I’ve just been told that I have osteoarthritis in my knee!

Ok, I’m an Exercise Physiologist and I have been explaining the causes and process of osteoarthritis (OA) and prescribing exercise treatment plans to clients for almost 20 years.  Well, 2 weeks ago my daughter challenged me to a sprint, of which I accepted the challenge.  Two things happened, she beat me and I hurt my knee!

After a week of ongoing joint swelling I asked a Physiotherapy colleague of mine to take a look at my knee, just to rule out any structural or soft tissue issues.  At the end of the consult Derek confirmed that the structural integrity of my knee was fine but I had signs of OA.

OA, me! Only my older clients suffer from OA and then the cruel truth of reality of my 48 years on the earth hit me in the face.

Most people understand that OA is wear and tear of a joint, but what does this mean?

Generally OA takes many years to manifest and get to a point that the joint becomes painful.  Pain is the inflammatory response to joint wear and tear that starts a process of many changes that occur for the body to manage the pain.

Using knee OA as an example, once the brain registers pain it will start a process of guarding to reduce the mechanical loading of the affected knee joint.  Although this is a protection mechanism this is where the real negative affects of knee OA commence.  The guarding mechanism of the brain is to unload the sore knee.  This involves taking weight off the involved leg at rest, altered hip mechanics when walking to avoid end range extension and loading of the knee.  The net result of altered motor control of the involved knee means that the muscles involved in moving and stabilising the involved knee suffer atrophy (shrink).  In addition, the muscles on the opposite side of the body start to bear increased load to compensate for the OA knee, leading to increased mechanical loading of the opposite ankle, knee and hip joints, placing them at risk of increased wear and tear.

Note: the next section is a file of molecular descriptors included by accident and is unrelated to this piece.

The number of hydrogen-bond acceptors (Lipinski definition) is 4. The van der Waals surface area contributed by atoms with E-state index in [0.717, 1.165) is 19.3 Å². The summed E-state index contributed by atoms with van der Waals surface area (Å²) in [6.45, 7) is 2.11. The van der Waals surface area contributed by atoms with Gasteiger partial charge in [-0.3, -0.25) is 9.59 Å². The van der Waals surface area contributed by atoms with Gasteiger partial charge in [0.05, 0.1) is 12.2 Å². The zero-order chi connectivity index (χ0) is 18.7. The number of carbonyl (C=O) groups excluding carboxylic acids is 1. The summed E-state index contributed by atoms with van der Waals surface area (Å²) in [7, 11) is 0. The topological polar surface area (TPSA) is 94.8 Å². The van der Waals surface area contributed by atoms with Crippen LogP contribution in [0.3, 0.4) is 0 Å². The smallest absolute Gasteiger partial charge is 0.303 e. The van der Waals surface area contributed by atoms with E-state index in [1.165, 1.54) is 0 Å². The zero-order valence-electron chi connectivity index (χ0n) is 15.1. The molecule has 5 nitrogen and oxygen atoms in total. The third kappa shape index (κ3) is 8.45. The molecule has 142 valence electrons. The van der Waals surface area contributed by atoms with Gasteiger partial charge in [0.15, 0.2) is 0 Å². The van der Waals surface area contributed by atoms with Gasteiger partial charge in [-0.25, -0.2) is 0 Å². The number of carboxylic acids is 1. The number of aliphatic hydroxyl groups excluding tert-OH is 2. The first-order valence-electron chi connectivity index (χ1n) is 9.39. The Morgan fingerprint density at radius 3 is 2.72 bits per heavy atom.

So what is the best approach to manage knee OA?  Reducing pain and therefore inflammation of the joint is the starting point and depending on the level of pain conservative management using non-steroidal anti-inflammatory medication or Physiotherapy is a good start.  However, if compensatory motor control changes are not addressed the knee will be susceptible to further damage.

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